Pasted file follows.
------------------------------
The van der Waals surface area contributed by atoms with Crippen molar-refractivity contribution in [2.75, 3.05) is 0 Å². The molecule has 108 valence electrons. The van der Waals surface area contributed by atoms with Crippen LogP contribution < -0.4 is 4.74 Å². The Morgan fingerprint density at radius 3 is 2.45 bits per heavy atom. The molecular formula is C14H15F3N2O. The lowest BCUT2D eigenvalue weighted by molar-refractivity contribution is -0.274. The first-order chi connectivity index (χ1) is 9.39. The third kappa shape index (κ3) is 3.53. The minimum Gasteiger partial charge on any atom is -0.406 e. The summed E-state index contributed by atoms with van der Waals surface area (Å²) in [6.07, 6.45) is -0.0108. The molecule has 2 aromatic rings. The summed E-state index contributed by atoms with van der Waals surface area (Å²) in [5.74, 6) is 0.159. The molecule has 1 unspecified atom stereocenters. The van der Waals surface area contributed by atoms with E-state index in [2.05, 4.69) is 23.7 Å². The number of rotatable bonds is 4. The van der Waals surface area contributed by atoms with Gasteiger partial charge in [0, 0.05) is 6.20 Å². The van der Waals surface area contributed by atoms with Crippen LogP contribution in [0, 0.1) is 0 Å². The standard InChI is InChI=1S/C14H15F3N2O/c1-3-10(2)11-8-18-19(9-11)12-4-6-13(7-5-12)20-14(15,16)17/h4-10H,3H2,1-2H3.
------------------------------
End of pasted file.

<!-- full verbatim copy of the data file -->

The van der Waals surface area contributed by atoms with Crippen molar-refractivity contribution in [2.75, 3.05) is 0 Å². The molecule has 108 valence electrons. The van der Waals surface area contributed by atoms with Crippen LogP contribution < -0.4 is 4.74 Å². The Morgan fingerprint density at radius 3 is 2.45 bits per heavy atom. The molecular formula is C14H15F3N2O. The lowest BCUT2D eigenvalue weighted by molar-refractivity contribution is -0.274. The first-order chi connectivity index (χ1) is 9.39. The third kappa shape index (κ3) is 3.53. The minimum Gasteiger partial charge on any atom is -0.406 e. The summed E-state index contributed by atoms with van der Waals surface area (Å²) in [6.07, 6.45) is -0.0108. The molecule has 2 aromatic rings. The summed E-state index contributed by atoms with van der Waals surface area (Å²) in [5.74, 6) is 0.159. The molecule has 1 unspecified atom stereocenters. The van der Waals surface area contributed by atoms with E-state index in [2.05, 4.69) is 23.7 Å². The number of rotatable bonds is 4. The van der Waals surface area contributed by atoms with Gasteiger partial charge in [0, 0.05) is 6.20 Å². The van der Waals surface area contributed by atoms with Crippen LogP contribution in [0, 0.1) is 0 Å². The standard InChI is InChI=1S/C14H15F3N2O/c1-3-10(2)11-8-18-19(9-11)12-4-6-13(7-5-12)20-14(15,16)17/h4-10H,3H2,1-2H3.